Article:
Kelly Carey - How Long is Forever? (4/17/2020) - features an adorable black and white barn cat. The text never mentioned a cat but I’m so grateful that illustrator Qing Zhuang let that cat be a part of our story. In addition to going on a search for their own forever, I hope readers enjoy spotting the barn cat on almost every page. By the way, I’m allergic to cats but book cats are the perfect pet substitute. No sneezing or itchy eyes with a book cat. Meow!
Qing Zhuang – How Long is Forever? (4/17/20) (Illustrator) - There is a tuxedo cat that follows Mason and Grandpa around on almost every page. See if you can find him!
Vicky Fang – Invent-A-Pet (5/5/20) - Invent-a-Pet is about problem solving, and functions, and inputs and outputs, but it's also about finding the extraordinary all around you! (Plus, there are lots of adorable wacky creatures.)
Kjersten Hayes – The Elephants’ Guide To Hide-And-Seek (4/7/2020) - One fun thing about my book is that I chose a challenging voice for the heck of it, to see if I could do it. I wrote from the point of view of The Elephant Hobby and Sport League in the first-person plural. But then to complicate things, The Elephant Hobby and Sport League is speaking in second-person singular to another elephant. Just imagine the field day my critique group had with that clunky POV choice until hey—I finally got it!
This is such a great collection of inspiring, funny, and encouraging books. If you could meet anyone (real or literary), who would that be?
Rob Justus - I would meet the Hug Machine, from the book aptly named Hug Machine (Atheneum, 2014). I like hugs, and this book was/is a huge influence on me becoming a professional children's book author/illustrator. [Ha!]
Elisa Boxer – My Nana (again). I wish I could introduce her to my son. [ ❤ ]
Keith Marantz – Either Albert Einstein or Carl Jung. [Wouldn't that be amazing?]
Larissa Marantz – Kadir Nelson is my all-time favorite artist/illustrator. [Definitely.]
Kelly Carey - I’m going to throw a tea party and invite a few female authors who made their publishing dreams come true in a time when women writers were hardly popular. Around my table you’ll find Jane Austen, Beatrix Potter, Louisa May Alcott, and Mary Shelley. Pass the sugar, hand me a petit fours, and let’s dish! [This sounds like such a fun party!]
Qing Zhuang – As a child I would have loved to be friends with Harriet the Spy! I’d go spying with her and draw all the interesting people in my community. [What fun!]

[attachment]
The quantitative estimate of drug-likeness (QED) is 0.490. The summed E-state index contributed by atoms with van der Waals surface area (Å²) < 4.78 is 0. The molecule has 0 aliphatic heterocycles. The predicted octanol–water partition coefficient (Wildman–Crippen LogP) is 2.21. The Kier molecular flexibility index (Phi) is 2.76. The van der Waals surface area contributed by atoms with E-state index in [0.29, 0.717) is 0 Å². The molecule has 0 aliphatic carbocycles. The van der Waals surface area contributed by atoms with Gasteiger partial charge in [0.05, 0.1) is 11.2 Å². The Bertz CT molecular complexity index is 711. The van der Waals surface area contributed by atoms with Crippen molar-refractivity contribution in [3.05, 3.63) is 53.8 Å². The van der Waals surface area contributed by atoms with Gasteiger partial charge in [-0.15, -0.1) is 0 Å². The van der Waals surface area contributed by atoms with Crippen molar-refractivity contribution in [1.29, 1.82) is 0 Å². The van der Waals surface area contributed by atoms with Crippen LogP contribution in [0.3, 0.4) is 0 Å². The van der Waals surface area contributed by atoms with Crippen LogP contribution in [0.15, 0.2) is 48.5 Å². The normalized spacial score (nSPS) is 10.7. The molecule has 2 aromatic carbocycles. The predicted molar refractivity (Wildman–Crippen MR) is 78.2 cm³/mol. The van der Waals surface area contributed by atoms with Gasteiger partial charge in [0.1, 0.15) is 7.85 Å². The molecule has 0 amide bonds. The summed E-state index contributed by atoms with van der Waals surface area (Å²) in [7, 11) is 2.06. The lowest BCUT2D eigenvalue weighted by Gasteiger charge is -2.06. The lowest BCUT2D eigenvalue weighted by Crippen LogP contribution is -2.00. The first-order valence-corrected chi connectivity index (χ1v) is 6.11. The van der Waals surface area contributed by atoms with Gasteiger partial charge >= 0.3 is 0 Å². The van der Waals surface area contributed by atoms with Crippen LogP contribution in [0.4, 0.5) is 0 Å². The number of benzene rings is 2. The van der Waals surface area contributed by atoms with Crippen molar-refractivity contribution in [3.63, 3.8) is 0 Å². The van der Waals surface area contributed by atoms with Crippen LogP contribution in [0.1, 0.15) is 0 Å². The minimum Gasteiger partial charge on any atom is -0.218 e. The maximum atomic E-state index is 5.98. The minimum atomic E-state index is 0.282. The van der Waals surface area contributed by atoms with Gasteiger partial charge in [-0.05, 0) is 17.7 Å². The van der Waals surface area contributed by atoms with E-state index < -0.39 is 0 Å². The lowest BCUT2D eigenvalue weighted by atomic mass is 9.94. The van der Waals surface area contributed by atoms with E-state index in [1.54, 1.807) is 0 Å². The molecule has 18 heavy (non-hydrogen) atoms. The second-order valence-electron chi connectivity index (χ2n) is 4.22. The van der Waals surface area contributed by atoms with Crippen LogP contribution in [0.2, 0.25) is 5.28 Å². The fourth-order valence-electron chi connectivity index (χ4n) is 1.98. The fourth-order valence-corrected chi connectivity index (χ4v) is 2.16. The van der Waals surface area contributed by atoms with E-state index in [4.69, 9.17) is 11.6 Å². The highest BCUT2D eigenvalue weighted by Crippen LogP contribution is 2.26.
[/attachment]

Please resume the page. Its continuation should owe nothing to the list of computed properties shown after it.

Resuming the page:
Vicky Fang – Ah, this is hard! The person that comes to my mind is Stephen Sondheim. His shows and his music were such an inspiration to me throughout my life! [That'd be a treat.]
Kjersten Hayes – Even if technically I have already met him, I guess I’d choose my dad, who died in an accident when I was three. Because I’d like to meet him again and really get to know him, hang out with him, or create some memories I could hold on to better. [❤]
Thank you for sharing these wishes/dreams with us. Describe one thing you’ve learned from your journey, so far.
Rob Justus - Kid Coach! (2/4/2020) - The one thing I have learned along this journey is that you need to be patient. This is a marathon, not a sprint. So, if you feel like you’re never going to get signed, you just need to be patient. It will happen. You just have to keep working hard.
Elisa Boxer – The Voice That Won The Vote: How One Woman’s Words Made History (3/15/20) - I’m writing this amid the coronavirus pandemic, and if I hadn’t learned this lesson before, I certainly have now: Nothing is certain, so savor every part of the process that you can. And be super flexible! So many of my colleagues debuting this month are having to cancel events, book tours and school visits. My launch event has just been cancelled. But now the local indie where it was supposed to take place is offering free shipping nationwide. And authors and illustrators are stepping up in a huge way, using their platforms to support each other and boost each other’s books. Definitely lemonade out of lemons! We’re also connecting with teachers and parents to find ways to connect with kids during all of these school cancellations. I’m part of #writetoanauthor, so if you’re reading this, email me for my address, and I promise to write back to your child!